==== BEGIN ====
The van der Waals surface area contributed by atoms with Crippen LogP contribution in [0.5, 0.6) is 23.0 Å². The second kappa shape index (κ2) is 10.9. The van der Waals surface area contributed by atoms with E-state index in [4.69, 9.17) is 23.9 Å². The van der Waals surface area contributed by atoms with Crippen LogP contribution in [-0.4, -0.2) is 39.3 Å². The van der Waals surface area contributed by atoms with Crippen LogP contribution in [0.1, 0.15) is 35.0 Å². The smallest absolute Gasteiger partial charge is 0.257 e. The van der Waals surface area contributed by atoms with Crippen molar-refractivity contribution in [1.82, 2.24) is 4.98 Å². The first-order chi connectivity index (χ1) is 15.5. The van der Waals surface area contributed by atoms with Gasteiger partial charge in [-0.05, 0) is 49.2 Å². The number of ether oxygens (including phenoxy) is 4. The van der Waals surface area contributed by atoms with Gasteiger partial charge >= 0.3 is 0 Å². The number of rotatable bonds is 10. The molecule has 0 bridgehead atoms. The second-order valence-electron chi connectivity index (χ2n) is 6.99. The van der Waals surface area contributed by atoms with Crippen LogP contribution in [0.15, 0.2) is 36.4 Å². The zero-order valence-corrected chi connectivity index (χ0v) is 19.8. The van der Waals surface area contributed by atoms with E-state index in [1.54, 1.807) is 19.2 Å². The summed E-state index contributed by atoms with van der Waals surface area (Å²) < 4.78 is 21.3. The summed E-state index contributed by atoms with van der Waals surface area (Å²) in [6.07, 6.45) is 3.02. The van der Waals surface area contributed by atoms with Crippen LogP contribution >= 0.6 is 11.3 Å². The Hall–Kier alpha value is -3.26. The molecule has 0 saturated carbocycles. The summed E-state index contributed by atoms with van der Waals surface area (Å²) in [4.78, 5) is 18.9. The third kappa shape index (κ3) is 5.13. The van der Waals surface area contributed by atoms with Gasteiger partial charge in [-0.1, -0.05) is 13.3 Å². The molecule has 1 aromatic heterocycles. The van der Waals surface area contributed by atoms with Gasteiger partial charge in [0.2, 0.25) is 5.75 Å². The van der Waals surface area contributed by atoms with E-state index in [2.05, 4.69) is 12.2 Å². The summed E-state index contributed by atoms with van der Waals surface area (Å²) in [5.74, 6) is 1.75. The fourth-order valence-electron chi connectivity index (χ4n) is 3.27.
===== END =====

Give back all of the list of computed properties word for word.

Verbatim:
The van der Waals surface area contributed by atoms with Crippen LogP contribution in [0.5, 0.6) is 23.0 Å². The second kappa shape index (κ2) is 10.9. The van der Waals surface area contributed by atoms with E-state index in [4.69, 9.17) is 23.9 Å². The van der Waals surface area contributed by atoms with Crippen LogP contribution in [-0.4, -0.2) is 39.3 Å². The van der Waals surface area contributed by atoms with Crippen LogP contribution in [0.1, 0.15) is 35.0 Å². The smallest absolute Gasteiger partial charge is 0.257 e. The van der Waals surface area contributed by atoms with Crippen molar-refractivity contribution in [1.82, 2.24) is 4.98 Å². The first-order chi connectivity index (χ1) is 15.5. The van der Waals surface area contributed by atoms with Gasteiger partial charge in [-0.05, 0) is 49.2 Å². The number of ether oxygens (including phenoxy) is 4. The van der Waals surface area contributed by atoms with Gasteiger partial charge >= 0.3 is 0 Å². The number of rotatable bonds is 10. The molecule has 0 bridgehead atoms. The second-order valence-electron chi connectivity index (χ2n) is 6.99. The van der Waals surface area contributed by atoms with Crippen LogP contribution in [0.15, 0.2) is 36.4 Å². The zero-order valence-corrected chi connectivity index (χ0v) is 19.8. The van der Waals surface area contributed by atoms with E-state index in [1.54, 1.807) is 19.2 Å². The summed E-state index contributed by atoms with van der Waals surface area (Å²) < 4.78 is 21.3. The summed E-state index contributed by atoms with van der Waals surface area (Å²) in [6.07, 6.45) is 3.02. The van der Waals surface area contributed by atoms with Crippen LogP contribution >= 0.6 is 11.3 Å². The Hall–Kier alpha value is -3.26. The molecule has 0 saturated carbocycles. The summed E-state index contributed by atoms with van der Waals surface area (Å²) in [4.78, 5) is 18.9. The third kappa shape index (κ3) is 5.13. The van der Waals surface area contributed by atoms with Gasteiger partial charge in [-0.1, -0.05) is 13.3 Å². The molecule has 1 aromatic heterocycles. The van der Waals surface area contributed by atoms with Gasteiger partial charge in [0.2, 0.25) is 5.75 Å². The van der Waals surface area contributed by atoms with E-state index in [2.05, 4.69) is 12.2 Å². The summed E-state index contributed by atoms with van der Waals surface area (Å²) in [5.74, 6) is 1.75. The fourth-order valence-electron chi connectivity index (χ4n) is 3.27.